Flashcards in PK 1 Deck (31)
What does ADME stand for?
Why is swallowing considered the odd one out in terms of routes of drug administration?
Because drugs taken this way will be subject to first pass metabolism
What are the parenteral routes of administration?
What are the 3 types of enteral administration?
What are Lipinskis rules?
That compounds easily absorbed:
- Low degree of ionisation
- High lipid/ water partition in non ionised form (lipophilic)
- Relatively low molecular weight
Discuss the important of pH on drug absorbtion
- Drugs with a charge struggle to cross membranes
- Many drugs are either weak acids/ bases
- Weak acids are neutral in protonated form and weak bases are charged in the protonated from.
- If pH < pKa: favours acid absorption and low membrane permeability for bases because they aren't charged
(vice versa if pH>pKa)
Describe first pass metabolism
- Drug is metabolised BEFORE reaching systemic circulation
-Have a lipid soluble active drug -> phase 1 is anabolic (normally oxidation) results in a drug derivative which may/ may not be inactive-> phase 2 is anabolic (involves an endogenous water soluble molecule being bolted onto the DD) -> results in a water soluble metabolite which is usually inactive.
-DO NOT HAVE TO GO PHASE 1 THEN 2, CAN GO STRAIGHT TO PHASE 2.
-Also phase 1 may inactivate the drug and make it able to be excreted.
-Aim is to make lipophilic drugs water soluble so they can be excreted.
What is enterohepatic recirculation?
-Parent drug and metabolites may be recycled
- In the liver they can enter the bile canniculi where they can then reach the duodenum and become absorbed again. (the drug follows the bile salts)
-Can recirculate several times before entering systemic circulation
Where are the drug metabolising enzymes found?
In the smooth ER of the hepatocytes
What do CYP450s do?
Insert an Oxygen between a C and H
Describe phase 1 drug metabolism
-CYP450 adds an oxygen to the drug molecule, forming a drug derivative.
- This either forms a water soluble drug which may be active OR
- Transferase bolts on an endogenous water soluble molecule which produces a water soluble drug that is usually inactive
What properties can phase 1 change?
Where do you find the majority of CYP enzymes?
(some also present in cell wall of the intestine)
What factors can effect drug absorption from enteral routes?
-Age (elderly have less proteins/ water)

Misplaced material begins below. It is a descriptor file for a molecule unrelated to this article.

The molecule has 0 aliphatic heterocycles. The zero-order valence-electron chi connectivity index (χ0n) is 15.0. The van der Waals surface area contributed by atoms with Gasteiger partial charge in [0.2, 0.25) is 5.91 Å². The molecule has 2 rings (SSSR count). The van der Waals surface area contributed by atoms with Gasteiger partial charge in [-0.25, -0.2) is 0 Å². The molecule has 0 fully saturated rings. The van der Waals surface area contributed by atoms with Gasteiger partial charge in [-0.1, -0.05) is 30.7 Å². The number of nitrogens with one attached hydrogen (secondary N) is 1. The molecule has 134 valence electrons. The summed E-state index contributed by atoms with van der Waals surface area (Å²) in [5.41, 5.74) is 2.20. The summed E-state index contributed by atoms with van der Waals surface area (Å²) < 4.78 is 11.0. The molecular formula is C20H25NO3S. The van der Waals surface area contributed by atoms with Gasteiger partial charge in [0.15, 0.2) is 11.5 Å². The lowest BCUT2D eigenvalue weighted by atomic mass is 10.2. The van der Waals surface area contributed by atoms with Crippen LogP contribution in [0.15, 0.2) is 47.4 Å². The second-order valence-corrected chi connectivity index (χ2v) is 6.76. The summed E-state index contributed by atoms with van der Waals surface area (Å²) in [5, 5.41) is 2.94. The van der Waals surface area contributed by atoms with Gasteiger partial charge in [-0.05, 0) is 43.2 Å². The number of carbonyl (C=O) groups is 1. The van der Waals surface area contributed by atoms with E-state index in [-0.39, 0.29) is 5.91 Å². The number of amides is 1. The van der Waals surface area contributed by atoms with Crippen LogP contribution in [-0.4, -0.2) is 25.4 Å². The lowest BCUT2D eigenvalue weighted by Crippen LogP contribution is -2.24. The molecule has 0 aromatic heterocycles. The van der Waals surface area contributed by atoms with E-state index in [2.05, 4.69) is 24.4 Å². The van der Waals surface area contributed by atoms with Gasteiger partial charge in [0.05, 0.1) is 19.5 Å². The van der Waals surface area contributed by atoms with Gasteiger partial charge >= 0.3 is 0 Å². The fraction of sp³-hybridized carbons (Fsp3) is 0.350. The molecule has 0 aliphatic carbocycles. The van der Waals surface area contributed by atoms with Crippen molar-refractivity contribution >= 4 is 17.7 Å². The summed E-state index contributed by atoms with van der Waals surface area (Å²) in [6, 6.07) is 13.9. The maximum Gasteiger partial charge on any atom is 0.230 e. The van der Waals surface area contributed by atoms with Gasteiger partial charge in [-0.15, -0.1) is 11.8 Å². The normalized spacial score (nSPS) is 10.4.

- Chronic illness (more change of adverse reaction)
- pH of GI tract (changes with age)
-Temperature (cold blooded animals have variable metabolism changes with seasons)
What is the advantage of parenteral administration routes?
Bypass first metabolism
List different parenteral administration routes
- Topical: skin (slow/ sustained effects) eye drops (frequent reapplication needed) nasal (local systemic effect)
-Intradermal (slow absorption)
-Subcut (fat layer can trap lipid soluble components)
-IV (fast and allows accurate control BUT drug cannot be recalled, give slowly and infusion better than bolus, normally use on narrow therapeutic index drugs)
Which routes can drugs be excreted from the body?
What is a xenobiotic?
Any agent that is foreign to the body (e.g. drug)
Describe renal excretion of drugs
- Glomerular passive filtration:
Describe renal excretion of drugs
- Glomerular passive filtration: Influenced by GFR/ protein binding. Most drugs can filter but not if bound.
- Secretion: in proximal tubule. Transporters= OCT and OATs these recognise weak acids/ bases and pump drugs into lumen of nephron.
- Reabsorption: distal tubule, depends on lipophilicity, polarity and urine pH
How do you calculate the filtration excretion of the kidneys?
Filtration excretion= GFR x fu
What impact does metabolic acidosis/ alkalosis have on renal drug excretion?
- If the urine is alkaline then it favours reabsorption of weak bases and excretion of acids. (the acid drug is trapped in the urine as it cannot cross the barrier in nonprotonated form)
(this would be the case in UTIs as increased bicarb trapped making urine alkaline)
What can the outcomes of drug interactions be to the action of the drugs?
-Enhancement of one or more drugs
-Totally new effects
- Inhibition of one of more drugs
- No change
Give examples of pharmaceutical drug interactions
- Insulin denatured by glucose
-Diazepam sticks to plastics
Give examples of physical incompatibilities in drug interactions
How can drugs be chemically incompatible with one another?
-pH: stability of drug can be pH dependent
- Oxidation/ reduction
Give examples of pharmacokinetic drug interactions
-Alpha 2 agonists reduce circulation which can effect clearance/ elimination
-Metabolism: enzyme inhibition/ induction
What is the impact of competitive inhibition of the half life?
- Inhibitor slows down rate of metabolism which can increase half life
What does grapefruit juice do to CYP enzymes?
Can inhibits metabolism of the drug as it inhibits the CYP enzyme so would cause higher doses and may cause toxicity issues